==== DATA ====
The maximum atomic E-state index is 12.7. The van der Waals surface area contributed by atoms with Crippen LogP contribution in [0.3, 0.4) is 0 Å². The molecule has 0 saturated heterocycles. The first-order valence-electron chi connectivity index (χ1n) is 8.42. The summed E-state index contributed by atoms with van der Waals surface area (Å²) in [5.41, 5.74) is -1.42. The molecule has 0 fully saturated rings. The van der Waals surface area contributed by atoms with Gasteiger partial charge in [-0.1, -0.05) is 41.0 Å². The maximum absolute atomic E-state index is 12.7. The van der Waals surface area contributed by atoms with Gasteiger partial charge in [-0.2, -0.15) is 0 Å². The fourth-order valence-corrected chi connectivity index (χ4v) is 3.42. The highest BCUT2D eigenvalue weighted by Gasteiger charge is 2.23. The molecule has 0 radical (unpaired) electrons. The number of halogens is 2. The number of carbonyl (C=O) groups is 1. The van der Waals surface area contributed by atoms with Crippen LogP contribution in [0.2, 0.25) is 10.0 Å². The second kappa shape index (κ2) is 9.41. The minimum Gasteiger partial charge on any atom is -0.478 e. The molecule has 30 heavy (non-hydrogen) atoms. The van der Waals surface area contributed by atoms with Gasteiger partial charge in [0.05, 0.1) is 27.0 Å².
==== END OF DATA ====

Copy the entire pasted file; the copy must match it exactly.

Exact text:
The maximum atomic E-state index is 12.7. The van der Waals surface area contributed by atoms with Crippen LogP contribution in [0.3, 0.4) is 0 Å². The molecule has 0 saturated heterocycles. The first-order valence-electron chi connectivity index (χ1n) is 8.42. The summed E-state index contributed by atoms with van der Waals surface area (Å²) in [5.41, 5.74) is -1.42. The molecule has 0 fully saturated rings. The van der Waals surface area contributed by atoms with Gasteiger partial charge in [-0.1, -0.05) is 41.0 Å². The maximum absolute atomic E-state index is 12.7. The van der Waals surface area contributed by atoms with Gasteiger partial charge in [-0.2, -0.15) is 0 Å². The fourth-order valence-corrected chi connectivity index (χ4v) is 3.42. The highest BCUT2D eigenvalue weighted by Gasteiger charge is 2.23. The molecule has 0 radical (unpaired) electrons. The number of halogens is 2. The number of carbonyl (C=O) groups is 1. The van der Waals surface area contributed by atoms with Crippen LogP contribution in [0.2, 0.25) is 10.0 Å². The second kappa shape index (κ2) is 9.41. The minimum Gasteiger partial charge on any atom is -0.478 e. The molecule has 30 heavy (non-hydrogen) atoms. The van der Waals surface area contributed by atoms with Gasteiger partial charge in [0.05, 0.1) is 27.0 Å².